Everyone knows who Superman is. The name, the symbol, the cape – they are all iconic and remind us of the character and what he represents: Truth, Justice, and the American Way; he stands for ideals that are universal in virtue. Regardless of what nation to one belongs, Superman has a worldwide appeal. While many characters have come and gone in comics and pop culture, some even more powerful and more interesting on paper, none have the type of appeal that he has, even today. He is Kal-El, the ultimate outsider, the last son of Krypton, jettisoned to our world as a baby. He looks just like everyone else, but deep down, he is different. He was sent by his father here to be Earth’s protector, doing things that others can only dream of. Why is it that he is so popular? I think that it’s because, deep down, everyone wants to be Superman. We want the power and the ability that is at his disposal. With his power, virtually anything is possible.
However, he isn’t Superman all the time. The power is there for him when he needs it, but for the most part, he is ordinary Clark Kent, just like us. However, when hard times come, just like the old Fleischer cartoons or George Reeves television show, Clark steps away into a phone booth (you kids say, “What’s that?), and upon leaving, he stands equipped to take on whatever evil there is. I am a self-proclaimed comic-book geek, and rarely, if ever, can I immediately recall Clark ever fighting evil until he stepped aside and put on the suit. He always felt the compulsion to ready himself first. When times were really tough, he’d fly away to his Fortress of Solitude. There, he would learn from his father, Jor-El, who prepared for him there everything he would need to know to be all that he needed to be, whatever faced him.
I say all that to illustrate this: I believe Christians have enormous power available to them. While Christians may appear to be like everyone else on the outside, I find the Bible to show Christians to be different, a “peculiar people” as Scripture says. Just like Clark, though, I believe Christians can’t face troubles in the same way that everybody else might try to do. When the situations of life escalate, I believe it is wise and necessary to “suit up”, and when it’s really tough, heavy prayer is required: communing for lengthy times with a focused intensity with the Father in solitude, waiting for answers before we act. Without it, the situation will overwhelm, if faced any other way.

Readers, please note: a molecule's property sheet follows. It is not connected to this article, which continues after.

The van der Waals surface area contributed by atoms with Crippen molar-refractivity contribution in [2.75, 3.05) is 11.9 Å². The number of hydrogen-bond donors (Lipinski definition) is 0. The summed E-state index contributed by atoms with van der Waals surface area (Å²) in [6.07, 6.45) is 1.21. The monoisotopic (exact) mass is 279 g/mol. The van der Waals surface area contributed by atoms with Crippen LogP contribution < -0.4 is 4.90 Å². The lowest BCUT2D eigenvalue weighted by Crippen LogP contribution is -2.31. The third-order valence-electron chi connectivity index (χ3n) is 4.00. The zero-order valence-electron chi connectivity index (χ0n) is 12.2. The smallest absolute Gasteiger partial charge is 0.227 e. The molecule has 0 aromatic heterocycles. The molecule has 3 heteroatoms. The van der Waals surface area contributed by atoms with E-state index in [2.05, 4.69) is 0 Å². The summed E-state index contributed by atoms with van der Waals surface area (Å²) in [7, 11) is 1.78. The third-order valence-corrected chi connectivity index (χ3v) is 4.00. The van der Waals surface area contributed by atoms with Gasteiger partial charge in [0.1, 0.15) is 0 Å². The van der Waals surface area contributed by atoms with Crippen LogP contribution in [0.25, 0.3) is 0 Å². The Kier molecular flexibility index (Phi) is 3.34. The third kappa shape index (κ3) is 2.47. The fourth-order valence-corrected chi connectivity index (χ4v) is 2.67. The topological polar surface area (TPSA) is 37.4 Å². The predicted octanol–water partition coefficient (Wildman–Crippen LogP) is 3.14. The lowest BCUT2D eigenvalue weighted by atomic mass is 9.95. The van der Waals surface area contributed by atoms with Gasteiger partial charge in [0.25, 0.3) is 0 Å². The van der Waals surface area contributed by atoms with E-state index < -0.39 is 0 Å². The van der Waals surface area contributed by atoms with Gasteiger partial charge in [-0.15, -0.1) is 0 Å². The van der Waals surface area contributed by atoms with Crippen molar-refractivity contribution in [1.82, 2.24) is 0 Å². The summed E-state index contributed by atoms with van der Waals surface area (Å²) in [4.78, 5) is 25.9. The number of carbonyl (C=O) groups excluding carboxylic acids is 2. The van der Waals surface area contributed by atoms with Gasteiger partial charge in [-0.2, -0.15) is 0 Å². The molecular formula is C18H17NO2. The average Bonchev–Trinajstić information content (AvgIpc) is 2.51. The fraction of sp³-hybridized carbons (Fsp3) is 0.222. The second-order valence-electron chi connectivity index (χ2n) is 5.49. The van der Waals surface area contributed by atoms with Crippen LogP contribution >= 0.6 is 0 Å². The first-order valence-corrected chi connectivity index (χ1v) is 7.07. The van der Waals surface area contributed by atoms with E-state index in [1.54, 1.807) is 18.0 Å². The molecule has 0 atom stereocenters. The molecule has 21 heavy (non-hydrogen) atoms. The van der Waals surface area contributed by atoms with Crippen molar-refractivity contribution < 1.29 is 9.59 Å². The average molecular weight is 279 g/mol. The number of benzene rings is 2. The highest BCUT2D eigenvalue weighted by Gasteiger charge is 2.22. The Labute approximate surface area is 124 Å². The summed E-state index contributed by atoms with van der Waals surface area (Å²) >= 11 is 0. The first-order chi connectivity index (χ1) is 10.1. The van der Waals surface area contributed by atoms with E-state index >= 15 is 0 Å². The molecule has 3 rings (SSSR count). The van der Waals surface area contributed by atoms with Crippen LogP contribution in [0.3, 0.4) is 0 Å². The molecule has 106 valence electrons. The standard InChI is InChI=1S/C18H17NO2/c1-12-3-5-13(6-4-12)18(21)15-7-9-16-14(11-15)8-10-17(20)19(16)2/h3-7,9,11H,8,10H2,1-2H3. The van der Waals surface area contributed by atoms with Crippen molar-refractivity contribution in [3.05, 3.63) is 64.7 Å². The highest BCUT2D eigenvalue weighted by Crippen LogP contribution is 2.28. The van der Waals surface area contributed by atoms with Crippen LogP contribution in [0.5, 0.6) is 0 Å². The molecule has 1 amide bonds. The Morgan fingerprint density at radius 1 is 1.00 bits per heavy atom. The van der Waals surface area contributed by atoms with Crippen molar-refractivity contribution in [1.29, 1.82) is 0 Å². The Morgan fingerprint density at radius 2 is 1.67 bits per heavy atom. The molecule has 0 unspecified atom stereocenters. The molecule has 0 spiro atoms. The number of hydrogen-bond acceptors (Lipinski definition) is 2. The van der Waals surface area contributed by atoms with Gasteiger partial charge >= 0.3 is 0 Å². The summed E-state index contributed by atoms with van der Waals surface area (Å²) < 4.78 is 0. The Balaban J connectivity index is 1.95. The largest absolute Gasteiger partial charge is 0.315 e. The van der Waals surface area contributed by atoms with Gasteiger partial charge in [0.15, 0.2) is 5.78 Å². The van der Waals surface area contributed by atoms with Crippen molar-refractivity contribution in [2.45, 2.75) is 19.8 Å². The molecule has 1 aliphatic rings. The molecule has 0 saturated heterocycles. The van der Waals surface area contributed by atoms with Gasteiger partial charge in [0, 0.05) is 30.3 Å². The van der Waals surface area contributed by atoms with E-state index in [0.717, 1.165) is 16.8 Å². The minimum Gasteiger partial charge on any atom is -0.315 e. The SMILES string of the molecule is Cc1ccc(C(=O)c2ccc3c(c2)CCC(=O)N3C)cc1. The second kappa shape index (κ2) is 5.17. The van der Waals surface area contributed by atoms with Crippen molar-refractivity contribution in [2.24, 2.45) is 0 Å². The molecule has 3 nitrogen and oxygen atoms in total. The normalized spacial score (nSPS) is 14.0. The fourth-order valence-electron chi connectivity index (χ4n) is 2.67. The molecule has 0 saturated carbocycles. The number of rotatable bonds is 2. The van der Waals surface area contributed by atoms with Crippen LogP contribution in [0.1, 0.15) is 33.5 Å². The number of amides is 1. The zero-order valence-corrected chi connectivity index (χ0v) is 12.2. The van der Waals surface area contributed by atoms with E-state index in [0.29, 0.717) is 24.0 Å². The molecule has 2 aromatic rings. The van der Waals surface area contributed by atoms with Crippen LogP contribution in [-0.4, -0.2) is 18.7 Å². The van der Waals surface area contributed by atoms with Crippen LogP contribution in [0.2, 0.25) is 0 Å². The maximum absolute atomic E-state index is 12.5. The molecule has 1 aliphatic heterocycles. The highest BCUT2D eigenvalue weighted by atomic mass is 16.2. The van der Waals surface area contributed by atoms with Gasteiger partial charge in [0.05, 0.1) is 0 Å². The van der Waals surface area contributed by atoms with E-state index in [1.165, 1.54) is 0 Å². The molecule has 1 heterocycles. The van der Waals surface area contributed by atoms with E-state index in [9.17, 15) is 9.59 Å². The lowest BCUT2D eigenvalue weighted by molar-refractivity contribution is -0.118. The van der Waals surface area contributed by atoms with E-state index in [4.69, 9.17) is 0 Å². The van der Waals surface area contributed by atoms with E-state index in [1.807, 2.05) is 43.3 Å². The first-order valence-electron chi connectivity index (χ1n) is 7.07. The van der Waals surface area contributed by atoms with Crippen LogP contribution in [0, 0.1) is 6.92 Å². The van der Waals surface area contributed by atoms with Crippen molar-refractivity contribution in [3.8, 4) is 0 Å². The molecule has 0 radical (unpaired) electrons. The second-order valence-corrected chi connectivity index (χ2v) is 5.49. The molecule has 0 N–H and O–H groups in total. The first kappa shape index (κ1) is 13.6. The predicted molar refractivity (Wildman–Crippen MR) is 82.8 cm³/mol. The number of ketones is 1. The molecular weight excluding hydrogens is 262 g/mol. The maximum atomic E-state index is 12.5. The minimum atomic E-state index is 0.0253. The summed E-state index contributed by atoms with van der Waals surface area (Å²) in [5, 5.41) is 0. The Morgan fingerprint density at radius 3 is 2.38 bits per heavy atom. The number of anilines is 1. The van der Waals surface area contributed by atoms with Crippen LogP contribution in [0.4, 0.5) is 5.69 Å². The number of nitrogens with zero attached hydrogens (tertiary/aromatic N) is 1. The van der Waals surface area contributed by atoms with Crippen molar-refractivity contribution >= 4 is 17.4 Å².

If there was ever a symbol as associated with Superman as anything else in his lore, it is ‘kryptonite’, and in the history of the character, we seen it come in all shapes and sizes. It has been used in its natural form and synthesized to a particular purpose, and it seems like whenever readers most expect it or when they least expect it, it always appears, weakening and immobilizing the hero. Now, relating that to our lives, I believe everyone has that certain something that wars on them, a particular sin, as the Bible describes it, that is personal to them in its power and level of control. Personally, I’ve found what affects me negatively can be something very personal to me that has little to no effect on you (i.e. one person may deal with issues of anger, whereas another battles issues of lust; neither struggling all that hard with what the other deals with). For instance, Batman could probably juggle a whole load of kryptonite with no effect on him whatsoever (and let’s face it…of course, he can. He’s Batman). Sin, whatever its form and whether it appears naturally dangerous or innocently so, can still cripple a person when they are exposed to it. It can immobilize them, and as certain kryptonite variants have done, it can even control. Like Superman, all of that power that was possible is robbed or perverted to a bad purpose because of exposure to it without readiness to deal with it. Granted, it always seems like Superman, by the end of the issue or episode, finds a way to beat its effect, but sadly, not all people do. I’ve known many who have sadly succumbed to addiction, depression, and any number of things that have swallowed up their entire lives. Usually, in Superman’s moments of weakness, it takes a rigorous focus and a reaching inside of himself to grasp the power necessary to beat kryptonite’s sway. I believe Christians, in the depths of sin in their lives, need to refocus on the power available inside of them, made available through the Holy Spirit. Through it, they can beat back what is trying to claim them.
A character so rich in allegory, I could go on and on about Superman. Maybe I will come back to him in another piece, but for now, I hope that what’s written here will help you to find the power inside to beat what’s holding you down. I believe that “all things are possible through Christ who gives us strength”, and may this be an encouragement to look to Him in your life.